School of Computer and Information Science, Edith Cowan University, Perth, Western Australia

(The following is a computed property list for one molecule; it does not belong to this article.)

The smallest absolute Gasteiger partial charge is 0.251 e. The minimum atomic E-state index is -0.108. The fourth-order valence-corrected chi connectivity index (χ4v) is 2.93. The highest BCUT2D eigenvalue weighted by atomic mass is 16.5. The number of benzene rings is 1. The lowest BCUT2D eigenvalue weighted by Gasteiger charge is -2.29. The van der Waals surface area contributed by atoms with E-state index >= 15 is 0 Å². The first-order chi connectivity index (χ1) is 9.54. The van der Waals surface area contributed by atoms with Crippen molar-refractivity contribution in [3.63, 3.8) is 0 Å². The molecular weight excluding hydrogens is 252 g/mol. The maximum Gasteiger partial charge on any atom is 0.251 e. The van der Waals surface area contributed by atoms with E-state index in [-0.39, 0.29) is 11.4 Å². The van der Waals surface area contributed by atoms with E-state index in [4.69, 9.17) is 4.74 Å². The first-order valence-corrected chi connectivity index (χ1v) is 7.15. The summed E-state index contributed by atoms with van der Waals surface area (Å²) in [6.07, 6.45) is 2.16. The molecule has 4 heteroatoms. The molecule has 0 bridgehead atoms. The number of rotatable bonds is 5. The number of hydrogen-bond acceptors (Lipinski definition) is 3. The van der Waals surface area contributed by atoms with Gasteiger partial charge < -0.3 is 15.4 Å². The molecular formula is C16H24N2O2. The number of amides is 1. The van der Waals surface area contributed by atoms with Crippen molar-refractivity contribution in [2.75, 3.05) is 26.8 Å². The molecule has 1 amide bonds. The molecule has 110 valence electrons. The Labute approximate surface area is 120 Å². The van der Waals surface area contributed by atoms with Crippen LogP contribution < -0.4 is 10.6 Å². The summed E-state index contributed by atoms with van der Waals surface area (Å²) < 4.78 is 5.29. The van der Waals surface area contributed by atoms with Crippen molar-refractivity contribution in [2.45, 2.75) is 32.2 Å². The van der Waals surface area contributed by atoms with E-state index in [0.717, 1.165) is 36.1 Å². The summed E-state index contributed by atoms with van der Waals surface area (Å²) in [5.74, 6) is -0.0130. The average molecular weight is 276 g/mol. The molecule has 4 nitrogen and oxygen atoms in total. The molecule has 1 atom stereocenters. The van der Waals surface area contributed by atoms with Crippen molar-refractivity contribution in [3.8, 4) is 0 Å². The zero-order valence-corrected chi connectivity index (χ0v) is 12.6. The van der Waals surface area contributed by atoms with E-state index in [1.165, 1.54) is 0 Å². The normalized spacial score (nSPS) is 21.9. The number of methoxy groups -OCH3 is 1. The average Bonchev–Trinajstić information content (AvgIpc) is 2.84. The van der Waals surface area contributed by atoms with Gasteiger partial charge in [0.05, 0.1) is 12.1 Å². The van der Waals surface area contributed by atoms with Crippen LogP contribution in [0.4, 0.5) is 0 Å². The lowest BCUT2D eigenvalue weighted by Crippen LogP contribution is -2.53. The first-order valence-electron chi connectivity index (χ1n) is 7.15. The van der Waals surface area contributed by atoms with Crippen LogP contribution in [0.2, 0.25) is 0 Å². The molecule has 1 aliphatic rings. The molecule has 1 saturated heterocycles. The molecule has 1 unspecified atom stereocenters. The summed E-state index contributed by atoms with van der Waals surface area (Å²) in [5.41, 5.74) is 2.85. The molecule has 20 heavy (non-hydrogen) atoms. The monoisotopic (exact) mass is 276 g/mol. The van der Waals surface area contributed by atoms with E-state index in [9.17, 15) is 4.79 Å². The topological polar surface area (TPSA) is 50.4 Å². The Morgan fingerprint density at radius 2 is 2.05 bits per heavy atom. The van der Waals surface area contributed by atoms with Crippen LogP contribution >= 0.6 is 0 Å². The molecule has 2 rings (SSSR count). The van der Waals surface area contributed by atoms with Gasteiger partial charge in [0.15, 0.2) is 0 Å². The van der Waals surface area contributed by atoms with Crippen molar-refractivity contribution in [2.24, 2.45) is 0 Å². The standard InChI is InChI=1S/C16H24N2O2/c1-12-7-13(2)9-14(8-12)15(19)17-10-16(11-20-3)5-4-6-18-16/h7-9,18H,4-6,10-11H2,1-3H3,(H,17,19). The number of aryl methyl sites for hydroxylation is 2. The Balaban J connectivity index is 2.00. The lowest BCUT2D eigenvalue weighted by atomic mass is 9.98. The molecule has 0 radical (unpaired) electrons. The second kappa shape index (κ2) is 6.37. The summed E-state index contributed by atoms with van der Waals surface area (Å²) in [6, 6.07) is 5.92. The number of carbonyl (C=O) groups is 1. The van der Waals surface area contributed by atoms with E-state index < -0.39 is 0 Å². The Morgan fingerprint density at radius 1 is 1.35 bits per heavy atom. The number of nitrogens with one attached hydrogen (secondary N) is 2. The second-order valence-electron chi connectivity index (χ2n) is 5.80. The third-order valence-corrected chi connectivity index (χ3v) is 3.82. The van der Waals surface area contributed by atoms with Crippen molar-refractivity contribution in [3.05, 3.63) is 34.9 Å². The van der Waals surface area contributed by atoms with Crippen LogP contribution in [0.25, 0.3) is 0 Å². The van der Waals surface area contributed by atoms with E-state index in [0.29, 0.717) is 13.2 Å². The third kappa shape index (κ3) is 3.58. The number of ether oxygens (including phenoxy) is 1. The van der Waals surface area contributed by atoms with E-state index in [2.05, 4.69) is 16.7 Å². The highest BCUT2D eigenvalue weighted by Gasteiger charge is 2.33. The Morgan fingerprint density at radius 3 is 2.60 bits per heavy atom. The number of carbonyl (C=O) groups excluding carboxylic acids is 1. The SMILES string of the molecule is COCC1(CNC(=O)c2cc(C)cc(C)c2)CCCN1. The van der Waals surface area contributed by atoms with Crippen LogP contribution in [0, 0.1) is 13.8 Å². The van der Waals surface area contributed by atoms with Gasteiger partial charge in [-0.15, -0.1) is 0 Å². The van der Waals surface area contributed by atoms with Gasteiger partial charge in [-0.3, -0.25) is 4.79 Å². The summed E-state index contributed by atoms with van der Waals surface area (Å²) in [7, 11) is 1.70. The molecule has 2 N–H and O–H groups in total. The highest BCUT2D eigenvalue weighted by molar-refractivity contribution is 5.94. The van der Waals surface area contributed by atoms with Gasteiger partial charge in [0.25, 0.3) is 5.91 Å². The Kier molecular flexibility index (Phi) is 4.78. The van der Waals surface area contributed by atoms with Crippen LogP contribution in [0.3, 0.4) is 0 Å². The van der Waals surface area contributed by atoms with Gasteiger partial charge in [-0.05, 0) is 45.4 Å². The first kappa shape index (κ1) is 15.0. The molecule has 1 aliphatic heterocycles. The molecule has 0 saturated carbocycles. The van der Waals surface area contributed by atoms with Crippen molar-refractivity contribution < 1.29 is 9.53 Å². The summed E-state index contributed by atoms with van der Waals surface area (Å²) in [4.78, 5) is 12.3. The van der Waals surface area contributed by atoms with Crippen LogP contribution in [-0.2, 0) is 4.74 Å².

A novel methodology for solving the chemical plume tracing problem that utilizes data from a network of stationary sensors has been developed in this study. During a toxic chemical release and dispersion incident, the imperative need of first responders is to determine the physical location of the source of chemical release in the shortest possible time. However, the chemical plume that develops from the source of release may evolve into a highly complex distribution over the entire contaminated region, making chemical plume tracing one of the most challenging problems known to date. In this study, the discrete Fourier series method was applied for re-construction of the contour map representing the concentration distribution of chemical over the contaminated region based on point measurements by sensors in a pre-installed network. Particle Swarm Optimization was then applied to the re-constructed contour map to locate the position of maximal concentration. Such a methodology was found to be highly successful in solving the chemical plume tracing problem via the sensor network approach and thus closes a long-standing gap in the literature. Furthermore, the nature of the methodology is such that a visual of the entire chemical dispersion process is made available during the solution process and this can be beneficial for warning purposes and evacuation planning. In the context of such chemical release scenarios, the algorithm developed in this study is believed to be able to play an instrumental role towards national defense for any country in the world that is subjected to such threats.